The views behind Baker's key role in the Watergate hearings

Howard Baker explains the views behind his key role in the Watergate hearings

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"What did the president know and when did he know it?" Sen. Howard Baker asked during the Watergate Hearings. "What did the president know and when did he know it?" Sen. Howard Baker asked during the Watergate Hearings.
"I was an admirer of Nixon. I still am in a way," Sen. Baker said. "I don't think he knew anything about it. His political sin was when he found out about it, he didn't act appropriately." "I was an admirer of Nixon. I still am in a way," Sen. Baker said. "I don't think he knew anything about it. His political sin was when he found out about it, he didn't act appropriately."

By GENE PATTERSON
6 News Anchor/Reporter

KNOXVILLE (WATE) - Forty years ago in 1972, Richard Nixon was re-elected to the White House. It was also the year an event took place that would destroy his presidency.

Sen. Howard Baker, Jr. a Republican from Tennessee, found himself caught between his admiration for Nixon and his love for the Constitution and his country.

If there was a Hall of Fame for politicians, Baker would surely be among the first inducted. At 86, he has spent his lifetime in public service.

He was a three-term U.S. Senator, a presidential candidate, served as chief of staff for President Ronald Reagan and was an ambassador to Japan.

But even with that impressive body of work, it was an event 40 years ago this summer that led to, arguably, Baker's most prominent moment. The event was the break-in at the Watergate Hotel and Business Complex.

A year later, the break-in led to the formation of the Senate Watergate Committee.

Baker who was vice chair of that committee asked the quintessential question. "What did the president know and when did he know it?"

The Watergate Hearings dominated the headlines and captivated the nation.

Baker says he was shocked by the attention. "After the first day of multi-network coverage, Ron McMahan (his press secretary at the time) came to me and said that it was estimated there were 80 million viewers. I was astonished."

Baker sat down with 6 News recently at the University of Tennessee's Baker Center for Public Policy to talk about Watergate.

I asked how his now famous question came to be asked. He says it came to him during lunch with Ron McMahan.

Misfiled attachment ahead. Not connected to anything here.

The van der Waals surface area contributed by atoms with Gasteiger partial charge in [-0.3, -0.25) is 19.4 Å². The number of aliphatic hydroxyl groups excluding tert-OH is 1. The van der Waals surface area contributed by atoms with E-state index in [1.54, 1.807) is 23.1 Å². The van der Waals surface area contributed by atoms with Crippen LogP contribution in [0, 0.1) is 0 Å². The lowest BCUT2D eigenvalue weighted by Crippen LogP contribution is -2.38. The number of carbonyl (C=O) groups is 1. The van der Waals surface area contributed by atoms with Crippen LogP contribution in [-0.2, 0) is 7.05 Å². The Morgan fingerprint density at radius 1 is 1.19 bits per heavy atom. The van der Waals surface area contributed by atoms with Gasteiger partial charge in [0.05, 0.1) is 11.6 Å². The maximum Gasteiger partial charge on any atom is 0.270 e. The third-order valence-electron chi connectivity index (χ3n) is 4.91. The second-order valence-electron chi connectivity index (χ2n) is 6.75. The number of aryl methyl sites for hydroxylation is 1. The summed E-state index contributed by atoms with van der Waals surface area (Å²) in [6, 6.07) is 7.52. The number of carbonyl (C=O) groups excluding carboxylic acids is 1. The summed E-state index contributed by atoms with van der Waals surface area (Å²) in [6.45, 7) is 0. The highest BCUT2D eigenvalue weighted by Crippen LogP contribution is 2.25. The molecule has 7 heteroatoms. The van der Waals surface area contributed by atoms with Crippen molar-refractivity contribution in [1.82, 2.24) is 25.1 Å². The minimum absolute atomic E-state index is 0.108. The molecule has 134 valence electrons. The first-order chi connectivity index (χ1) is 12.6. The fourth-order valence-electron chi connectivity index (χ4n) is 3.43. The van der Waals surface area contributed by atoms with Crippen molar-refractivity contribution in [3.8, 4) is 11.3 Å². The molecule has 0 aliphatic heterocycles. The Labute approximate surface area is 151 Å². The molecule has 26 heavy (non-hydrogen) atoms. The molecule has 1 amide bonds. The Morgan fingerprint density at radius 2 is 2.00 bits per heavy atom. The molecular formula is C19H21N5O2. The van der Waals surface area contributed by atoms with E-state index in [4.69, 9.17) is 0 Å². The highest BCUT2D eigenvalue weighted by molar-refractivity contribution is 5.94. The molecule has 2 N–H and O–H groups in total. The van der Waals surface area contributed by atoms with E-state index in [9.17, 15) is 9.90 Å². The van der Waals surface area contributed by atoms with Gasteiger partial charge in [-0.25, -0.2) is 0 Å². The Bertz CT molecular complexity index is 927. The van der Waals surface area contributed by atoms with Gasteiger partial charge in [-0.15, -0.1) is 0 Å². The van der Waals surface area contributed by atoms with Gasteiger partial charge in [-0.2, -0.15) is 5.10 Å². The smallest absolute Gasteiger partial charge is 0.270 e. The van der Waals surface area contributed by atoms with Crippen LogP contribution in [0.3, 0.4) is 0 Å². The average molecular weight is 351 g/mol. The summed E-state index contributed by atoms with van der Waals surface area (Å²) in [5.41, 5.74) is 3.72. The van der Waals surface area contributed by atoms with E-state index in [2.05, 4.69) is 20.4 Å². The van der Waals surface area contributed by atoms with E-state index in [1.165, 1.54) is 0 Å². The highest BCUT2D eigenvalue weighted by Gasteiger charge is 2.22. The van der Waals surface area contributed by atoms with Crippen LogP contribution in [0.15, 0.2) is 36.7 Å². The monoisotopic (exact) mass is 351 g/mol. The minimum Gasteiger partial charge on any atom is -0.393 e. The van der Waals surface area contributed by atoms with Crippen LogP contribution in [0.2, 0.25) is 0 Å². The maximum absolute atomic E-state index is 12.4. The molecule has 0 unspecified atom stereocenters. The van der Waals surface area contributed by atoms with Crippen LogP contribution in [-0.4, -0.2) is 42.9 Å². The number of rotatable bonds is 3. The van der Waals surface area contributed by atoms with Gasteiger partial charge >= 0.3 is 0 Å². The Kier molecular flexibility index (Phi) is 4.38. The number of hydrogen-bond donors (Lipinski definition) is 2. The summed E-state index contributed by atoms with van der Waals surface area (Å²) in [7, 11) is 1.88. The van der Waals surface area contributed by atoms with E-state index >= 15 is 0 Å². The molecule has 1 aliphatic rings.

"I said, Ron, these hearings are wandering all over the place. They don't focus on the central element. I'm going to ask the question that deals with the central element when I get an opportunity," Baker said.

"Then he (McMahan) said what's that? And I said I'm going to try to find out what did President Nixon know about this and when did he know it? We've got to figure out what his responsibilities were. I'll ask a witness to tell me what his opinion was," Baker added.

"I remember McMahan said, 'Well that's not a very good question.' And I said, I'm going to ask it anyway, and I did," Baker said, chuckling at the memory.

Baker describes the Watergate era as a terrible time in American history and a personally difficult period for him.

"I was an admirer of Nixon. I still am in a way," he said. "I don't think he knew anything about it. His political sin was when he found out about it, he didn't act appropriately."

During and after Watergate, the White House was dysfunctional. Nixon's resignation began the road to recovery.

Now some say Washington is again dysfunctional because of its super charged partisan environment.

But Sen. Baker disagrees, saying Washington is fundamentally unchanged and legislating is still "a human encounter."

"The essential element of public governance is to understand and hear what people have to say and to act on it according to your best judgement. Sometimes that necessitates compromise to get something done, but often it means to - as you say - draw the line. But both those things are involved, were then, is now," Baker said emphatically.

He was reluctant to give advice to today's politicians, but when pressed he offered this. "My advice would be to take it easy. You've got challenges abroad, at home, political, economic and social challenges. But remember, you are not unique."

"But our great advantage in America is, we have a system and it translates into useful public policy," he added. "It's good. It's unique. It's the essence of democracy and I'm grateful for that."

Sen. Baker says he's gone back to work at the law firm founded by his grandfather, adding that it "occupies him."

And he still takes pictures. Photography has been and remains a great passion for Baker.

He lives in Huntsville with his wife, Nancy, who is also a former U.S. senator.

Our thanks to Sen. Baker for taking time to talk with us and to Nancy and the senator's senior advisor, Fred Marcum.

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